Monday December 11, 2017
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The Funny Side: Someone is probably filming you reading this

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By Nury Vittachi

All adults have a vital duty to tell young people about The Olden Days (a phrase which covers the period from the early Triassic era to about 2008).

“In the past, people would go a whole day without taking a single picture of anything,” I declared. My Facebooking Snapchatting children were stunned.

“So how did you have fun, dad,” one asked. “We would look at clouds and see if we could find animal shapes,” I told them. Yes, life was thrilling then. They have no idea.

But now family life is upside down! In my house, the only people who can open child-proof packaging are the children. The only people who can get past the net-nanny web filter are the children. The only people who can do online hedge-fund asset swaps that crash the Dow Jones are the children.

One friend said that this resourceful, hi-tech generation of youngsters would make great spies. No, I’ve met spies, and it’s no fun: they get swallowed up by their cover jobs. I knew one agent who played the part of a hard-drinking, grizzled journalist so well that he drank himself to death. Probably got an authenticity award from the espionage community.

What’s more, read the news: the whole hi-tech spying thing has been outsourced to wildlife. A few days ago, a pigeon was arrested and charged with espionage on the Pakistan-India border – not a joke. The bird was detained for acting suspiciously, which probably means it was wearing a false moustache and taking snaps of military facilities. Indian security officers discovered messages in a foreign language and a phone number written on its feathers, the news item said.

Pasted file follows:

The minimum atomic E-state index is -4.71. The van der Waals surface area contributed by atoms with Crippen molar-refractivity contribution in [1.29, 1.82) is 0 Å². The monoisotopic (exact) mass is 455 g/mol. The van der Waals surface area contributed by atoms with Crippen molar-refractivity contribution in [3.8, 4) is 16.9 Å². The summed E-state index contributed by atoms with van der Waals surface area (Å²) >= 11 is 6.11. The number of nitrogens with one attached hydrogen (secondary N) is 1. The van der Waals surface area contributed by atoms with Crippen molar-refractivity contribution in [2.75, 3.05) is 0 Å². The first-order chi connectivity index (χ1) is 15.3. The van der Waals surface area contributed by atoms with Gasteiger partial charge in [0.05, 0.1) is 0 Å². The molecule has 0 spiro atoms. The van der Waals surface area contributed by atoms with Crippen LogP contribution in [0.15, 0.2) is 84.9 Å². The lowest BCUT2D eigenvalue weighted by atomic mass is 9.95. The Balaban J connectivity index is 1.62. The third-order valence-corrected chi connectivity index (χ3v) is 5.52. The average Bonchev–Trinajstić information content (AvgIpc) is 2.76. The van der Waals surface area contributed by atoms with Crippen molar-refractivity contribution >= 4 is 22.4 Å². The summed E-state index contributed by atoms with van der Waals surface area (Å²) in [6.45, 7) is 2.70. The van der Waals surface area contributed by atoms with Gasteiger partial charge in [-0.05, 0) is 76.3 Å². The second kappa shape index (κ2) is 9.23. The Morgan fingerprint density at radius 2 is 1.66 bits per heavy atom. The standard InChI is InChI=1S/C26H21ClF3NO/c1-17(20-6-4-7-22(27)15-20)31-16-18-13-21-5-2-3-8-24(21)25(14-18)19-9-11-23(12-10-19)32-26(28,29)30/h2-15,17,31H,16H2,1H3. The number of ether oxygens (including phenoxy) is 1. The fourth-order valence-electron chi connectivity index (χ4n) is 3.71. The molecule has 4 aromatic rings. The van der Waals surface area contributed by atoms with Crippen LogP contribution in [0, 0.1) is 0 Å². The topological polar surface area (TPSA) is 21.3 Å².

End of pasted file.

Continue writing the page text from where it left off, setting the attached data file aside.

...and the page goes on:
Now spies don’t usually share contact details, so this might just be the pigeon equivalent of when you write down your phone number on your hand because you’re getting old.

Pigeons get old too, right?

Just a week before the dramatic pigeon arrest, the Egyptian authorities detained a stork for espionage and readers may recall the still-earlier incident when the Iranian army arrested 14 squirrels for suspiciously hanging out in the woods near a nuclear enrichment facility.

Smug officials proudly said they detained the creatures “before they were able to take any action”, but did not say what the squirrels’ expected actions were. I suspect the list would include “eating nuts”, “hanging out in trees”, and “stealing food from bird feeders”, which are things we’ve all done at some time, right? Or is that just me?

The night before writing this, this writer was strolling to a meeting and looked to the skies for animal-shaped clouds. Lo and behold, there was a camera drone hovering overhead!

It stayed there for about two minutes, watching me walk and eat junk food. Either it was hungry, or (more likely) it had been sent to check up on me by my calorie-counting app. Or my kids.